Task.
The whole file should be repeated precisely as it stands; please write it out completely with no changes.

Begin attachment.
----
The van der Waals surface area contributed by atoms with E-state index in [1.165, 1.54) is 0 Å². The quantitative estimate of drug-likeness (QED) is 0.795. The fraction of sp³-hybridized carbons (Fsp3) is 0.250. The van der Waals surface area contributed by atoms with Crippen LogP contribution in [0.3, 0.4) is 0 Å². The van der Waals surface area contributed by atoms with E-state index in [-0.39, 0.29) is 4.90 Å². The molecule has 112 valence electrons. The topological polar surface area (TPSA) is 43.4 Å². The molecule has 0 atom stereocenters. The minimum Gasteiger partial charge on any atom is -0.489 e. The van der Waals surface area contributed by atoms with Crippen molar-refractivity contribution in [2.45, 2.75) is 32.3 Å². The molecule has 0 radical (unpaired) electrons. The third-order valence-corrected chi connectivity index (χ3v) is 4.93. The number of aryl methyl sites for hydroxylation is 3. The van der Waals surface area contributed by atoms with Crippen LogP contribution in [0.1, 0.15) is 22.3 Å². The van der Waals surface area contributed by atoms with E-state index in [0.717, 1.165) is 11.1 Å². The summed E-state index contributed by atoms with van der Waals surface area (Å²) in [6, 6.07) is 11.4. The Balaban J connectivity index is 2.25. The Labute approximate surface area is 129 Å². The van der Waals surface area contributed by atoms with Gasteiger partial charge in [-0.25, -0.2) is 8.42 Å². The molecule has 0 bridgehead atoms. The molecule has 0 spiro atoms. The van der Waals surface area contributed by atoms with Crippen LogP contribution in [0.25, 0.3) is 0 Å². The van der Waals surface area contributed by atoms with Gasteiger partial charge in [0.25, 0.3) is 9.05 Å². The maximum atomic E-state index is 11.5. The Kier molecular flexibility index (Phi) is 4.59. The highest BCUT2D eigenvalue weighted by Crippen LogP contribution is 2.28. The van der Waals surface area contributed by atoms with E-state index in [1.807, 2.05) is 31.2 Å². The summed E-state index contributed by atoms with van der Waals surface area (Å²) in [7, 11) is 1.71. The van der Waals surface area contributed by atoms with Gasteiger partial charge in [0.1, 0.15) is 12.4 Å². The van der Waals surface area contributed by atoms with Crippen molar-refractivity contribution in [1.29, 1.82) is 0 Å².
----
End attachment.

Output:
The van der Waals surface area contributed by atoms with E-state index in [1.165, 1.54) is 0 Å². The quantitative estimate of drug-likeness (QED) is 0.795. The fraction of sp³-hybridized carbons (Fsp3) is 0.250. The van der Waals surface area contributed by atoms with Crippen LogP contribution in [0.3, 0.4) is 0 Å². The van der Waals surface area contributed by atoms with E-state index in [-0.39, 0.29) is 4.90 Å². The molecule has 112 valence electrons. The topological polar surface area (TPSA) is 43.4 Å². The molecule has 0 atom stereocenters. The minimum Gasteiger partial charge on any atom is -0.489 e. The van der Waals surface area contributed by atoms with Crippen molar-refractivity contribution in [2.45, 2.75) is 32.3 Å². The molecule has 0 radical (unpaired) electrons. The third-order valence-corrected chi connectivity index (χ3v) is 4.93. The number of aryl methyl sites for hydroxylation is 3. The van der Waals surface area contributed by atoms with Crippen LogP contribution in [0.1, 0.15) is 22.3 Å². The van der Waals surface area contributed by atoms with E-state index in [0.717, 1.165) is 11.1 Å². The summed E-state index contributed by atoms with van der Waals surface area (Å²) in [6, 6.07) is 11.4. The Balaban J connectivity index is 2.25. The Labute approximate surface area is 129 Å². The van der Waals surface area contributed by atoms with Gasteiger partial charge in [-0.25, -0.2) is 8.42 Å². The molecule has 0 bridgehead atoms. The molecule has 0 spiro atoms. The van der Waals surface area contributed by atoms with Crippen LogP contribution in [0.25, 0.3) is 0 Å². The van der Waals surface area contributed by atoms with Gasteiger partial charge in [0.25, 0.3) is 9.05 Å². The maximum atomic E-state index is 11.5. The Kier molecular flexibility index (Phi) is 4.59. The highest BCUT2D eigenvalue weighted by Crippen LogP contribution is 2.28. The van der Waals surface area contributed by atoms with E-state index in [1.807, 2.05) is 31.2 Å². The summed E-state index contributed by atoms with van der Waals surface area (Å²) in [7, 11) is 1.71. The van der Waals surface area contributed by atoms with Gasteiger partial charge in [0.1, 0.15) is 12.4 Å². The van der Waals surface area contributed by atoms with Crippen molar-refractivity contribution in [1.29, 1.82) is 0 Å².